The petty-bourgeois stratum of the rural population, the peasantry in the strict and narrow sense of the word, cannot help being revolutionary at certain periods in history. Its present revolutionary attitude is an inevitable product of the conditions of the “old order’, and we must vigorously support and develop it. But it will follow just as inevitably from the conditions of the new order, of the new, free, capitalist Russia, that part of the rural petty bourgeoisie will side with “order”; and the more land the peasants take away from the landlords now, the sooner this will come about. In the countryside, too, only the rural proletariat can be a truly revolutionary class, a class that, under all circumstances, is revolutionary to the end. The conversion of the wretched, downtrodden muzhik into a free, energetic European farmer will be a tremendous democratic gain; but we socialists shall not forget for a moment that this gain will be of no real use to the cause of mankind’s complete emancipation from all oppression unless and insofar as the farmer is confronted by a class-conscious, free, and organised rural proletariat.
The liberal landlords keep quiet about the rural worker. As far as the future farmer is concerned, their sole concern is to get him converted as quickly as possible, with the mini mum loss to their pockets (it would, perhaps, be more correct to say with the maximum gain to their pockets), into their ally, into a man of property, a pillar of order. What miserable sops they hope to get off with! Their only revolutionary measure, the confiscation of the royal demesnes, is restricted to a part of these lands; they are afraid to call confiscation confiscation, and say nothing about the church lands. While promising supplementary plots to the land-poor, they firmly insist on redemption, with not a word about who should make the redemption payment. They obviously take it for granted that the peasant will pay, as in the case of the famed redemption of 1861. The landlords will give up their worst lands at exorbitant prices, which is what their supplementary endowments promise. All the measures they propose in regard to credits, co-operation, exchange of lots, etc., are restricted entirely to narrow proprietary interests. With regard to leases—one of the most acute problems of peasant farming—t.hey offer nothing but the vaguest of catchwords—“regulation”. This may mean any thing at all, even an increase in rents, on the pretext of standardisation; we indicated above what the representatives of the ruling classes have always understood by “order”.
However, the most important and politically most dangerous feature of the liberal programme is, in our view, the clause concerning the “public and state mediation commissions”. The method of realising the agrarian reform is a matter of great importance; for on the method of realisation, concretely and actually, will depend the earnest character of the reform. In regard to this question too (as in regard to many others), we have the Narodniks to thank when we pay the main attention to the economic advantage, ignoring or underestimating the political aspect of the matter. This point of view, natural in a petty bourgeois, understandable in a farmer, is absolutely inadmissible in a Social-Democrat. To the Social-Democrat shifts within the classes and categories of farmers and proprietors are of no consequence unless accompanied by a political gain that facilitates the class struggle of the proletariat. From the point of view of petty-bourgeois day-dreaming, all schemes for “equalised tenure”, etc., are important. From the point of view of the Social-Democrat, all such projects are idle and harmful day-dreams that divert the public mind from the realities of real democratic gains. The Social-Democrats will never forget that the ruling classes always and everywhere try to divide and corrupt the working people with economic sops. In the sphere of agrarian reform they find this policy particularly easy and pursue it with particular skill.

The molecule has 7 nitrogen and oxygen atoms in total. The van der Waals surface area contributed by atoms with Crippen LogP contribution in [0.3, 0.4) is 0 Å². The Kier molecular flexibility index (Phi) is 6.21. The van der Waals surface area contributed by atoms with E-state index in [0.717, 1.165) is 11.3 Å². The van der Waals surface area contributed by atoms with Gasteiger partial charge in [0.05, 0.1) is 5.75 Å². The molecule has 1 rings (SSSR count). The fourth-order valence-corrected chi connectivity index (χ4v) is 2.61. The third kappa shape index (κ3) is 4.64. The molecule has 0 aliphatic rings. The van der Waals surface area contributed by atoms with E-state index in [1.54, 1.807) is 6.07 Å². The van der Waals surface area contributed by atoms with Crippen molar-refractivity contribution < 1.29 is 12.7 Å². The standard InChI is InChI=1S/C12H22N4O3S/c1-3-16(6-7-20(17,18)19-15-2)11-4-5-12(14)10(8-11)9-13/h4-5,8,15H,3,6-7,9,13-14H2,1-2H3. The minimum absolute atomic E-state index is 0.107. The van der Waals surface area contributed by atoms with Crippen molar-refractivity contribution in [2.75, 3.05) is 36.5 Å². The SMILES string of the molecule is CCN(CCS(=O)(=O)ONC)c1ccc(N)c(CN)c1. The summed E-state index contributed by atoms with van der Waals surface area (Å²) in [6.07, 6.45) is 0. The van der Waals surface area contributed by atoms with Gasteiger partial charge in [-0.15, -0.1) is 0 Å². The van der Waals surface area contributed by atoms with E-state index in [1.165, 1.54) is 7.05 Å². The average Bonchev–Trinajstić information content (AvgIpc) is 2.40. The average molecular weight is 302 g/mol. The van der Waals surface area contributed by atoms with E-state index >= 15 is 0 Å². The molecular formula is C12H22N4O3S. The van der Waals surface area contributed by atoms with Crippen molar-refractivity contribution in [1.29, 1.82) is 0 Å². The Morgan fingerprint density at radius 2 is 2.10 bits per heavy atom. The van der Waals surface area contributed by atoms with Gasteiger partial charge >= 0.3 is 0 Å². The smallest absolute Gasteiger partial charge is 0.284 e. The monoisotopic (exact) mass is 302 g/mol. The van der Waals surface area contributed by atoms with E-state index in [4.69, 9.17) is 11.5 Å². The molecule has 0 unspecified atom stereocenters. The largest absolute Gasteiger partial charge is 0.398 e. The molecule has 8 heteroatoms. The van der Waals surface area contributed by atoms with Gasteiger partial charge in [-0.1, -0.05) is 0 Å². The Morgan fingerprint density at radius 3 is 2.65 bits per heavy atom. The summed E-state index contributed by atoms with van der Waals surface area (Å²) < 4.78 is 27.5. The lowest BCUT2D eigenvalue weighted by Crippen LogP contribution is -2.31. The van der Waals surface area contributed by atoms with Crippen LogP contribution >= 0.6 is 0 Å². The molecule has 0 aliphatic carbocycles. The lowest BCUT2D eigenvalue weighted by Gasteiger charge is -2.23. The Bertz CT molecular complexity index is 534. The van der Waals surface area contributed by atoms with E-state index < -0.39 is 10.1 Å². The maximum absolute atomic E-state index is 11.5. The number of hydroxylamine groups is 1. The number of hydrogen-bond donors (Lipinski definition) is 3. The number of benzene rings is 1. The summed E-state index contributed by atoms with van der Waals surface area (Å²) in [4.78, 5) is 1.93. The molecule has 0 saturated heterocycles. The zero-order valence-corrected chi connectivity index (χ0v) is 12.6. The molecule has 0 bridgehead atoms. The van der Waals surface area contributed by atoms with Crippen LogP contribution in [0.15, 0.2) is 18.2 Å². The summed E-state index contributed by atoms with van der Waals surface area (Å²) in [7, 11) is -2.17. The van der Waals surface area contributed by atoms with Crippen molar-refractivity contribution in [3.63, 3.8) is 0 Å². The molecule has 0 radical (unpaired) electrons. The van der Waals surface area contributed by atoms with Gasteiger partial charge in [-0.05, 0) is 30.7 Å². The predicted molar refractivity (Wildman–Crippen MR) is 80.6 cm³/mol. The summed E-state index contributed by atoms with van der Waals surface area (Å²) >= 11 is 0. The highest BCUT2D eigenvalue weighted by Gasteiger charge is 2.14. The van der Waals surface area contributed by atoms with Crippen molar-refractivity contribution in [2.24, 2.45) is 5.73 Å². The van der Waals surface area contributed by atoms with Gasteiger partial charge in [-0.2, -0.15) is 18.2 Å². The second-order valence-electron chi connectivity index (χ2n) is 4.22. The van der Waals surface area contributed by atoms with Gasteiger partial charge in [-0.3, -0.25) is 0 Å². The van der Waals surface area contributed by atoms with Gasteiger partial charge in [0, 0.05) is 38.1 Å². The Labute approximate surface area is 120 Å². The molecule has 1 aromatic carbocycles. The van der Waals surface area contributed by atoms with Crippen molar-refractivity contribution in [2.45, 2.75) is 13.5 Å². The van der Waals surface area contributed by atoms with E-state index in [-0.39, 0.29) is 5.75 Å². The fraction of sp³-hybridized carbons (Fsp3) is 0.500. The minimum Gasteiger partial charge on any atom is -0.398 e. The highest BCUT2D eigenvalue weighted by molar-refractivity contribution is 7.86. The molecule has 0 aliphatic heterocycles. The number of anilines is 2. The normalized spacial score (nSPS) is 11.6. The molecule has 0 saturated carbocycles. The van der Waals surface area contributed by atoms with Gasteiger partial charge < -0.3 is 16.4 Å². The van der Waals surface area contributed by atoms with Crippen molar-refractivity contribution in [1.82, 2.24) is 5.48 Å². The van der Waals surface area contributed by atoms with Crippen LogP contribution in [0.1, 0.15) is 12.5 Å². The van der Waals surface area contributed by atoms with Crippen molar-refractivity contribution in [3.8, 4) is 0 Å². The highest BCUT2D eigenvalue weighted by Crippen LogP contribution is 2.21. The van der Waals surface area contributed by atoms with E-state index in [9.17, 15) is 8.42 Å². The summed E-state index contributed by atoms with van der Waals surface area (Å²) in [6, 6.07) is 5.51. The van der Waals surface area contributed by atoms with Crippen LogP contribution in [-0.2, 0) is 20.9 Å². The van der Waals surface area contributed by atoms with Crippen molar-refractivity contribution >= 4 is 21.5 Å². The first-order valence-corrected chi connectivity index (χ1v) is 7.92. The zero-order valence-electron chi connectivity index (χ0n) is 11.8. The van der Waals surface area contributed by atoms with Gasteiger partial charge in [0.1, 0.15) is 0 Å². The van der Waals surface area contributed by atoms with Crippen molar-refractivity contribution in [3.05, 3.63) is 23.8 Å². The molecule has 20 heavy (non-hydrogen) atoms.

All the more definitely and emphatically must we insist on the basic demand of our agrarian programme, namely, the establishment of revolutionary peasant committees that will themselves enforce really radical (not in the landlords’ sense “radical”) agrarian reforms. Short of this, every agrarian reform will inevitably and inescapably be a new fraud, a new trap, like the famed “Reform” of 1861. This is precisely what the “public [?] and state mediation commissions” are—the laying of a trap! By “public” we understand the landlords; by “state”—the bureaucrats. “Public and state commissions” means landlords’ and bureaucrats’ commissions pure and simple.
That is the point on which we must immediately focus our agitation in the countryside. Peasants, do you hear? They want once again to load you with benefits in true bureaucratic manner, to “regulate” your life by landlord intervention, to “redeem” land for you on the pattern of that old-time land redemption of dismal memory! The landlords are so kind, so very kind: seeing that their lands are in danger of being taken away for nothing, they magnanimously consent to sell them—at a suitable price, of course.... Do you agree to such intervention on the part of landlords and bureaucrats? Or do you want to intervene yourselves and build up a life of freedom for yourselves? Then unite with the urban proletariat, fight for the republic, arise for the insurrection which will bring you a revolutionary government and revolutionary peasant committees!
 Cf. Marx’s article of 1846 printed below. (See pp. 323-29 of this volume.—Ed.)—Lenin
 Moskovskiye Vedomosti (Moscow Recorder)—a newspaper, founded in 1756. Since the sixties of the nineteenth century it voiced the views of the most reactionary monarchist sections of the landlords and the clerical order. From 1905, it was one of the chief organs of the Black Hundreds. Its publication continued until the October Revolution, 1917.
 Lenin quotes from Marx’s Zur Kritik der Hegelschen Rechisphilosophie. MEGA, 1. Abt., Bd. 1, S. 608.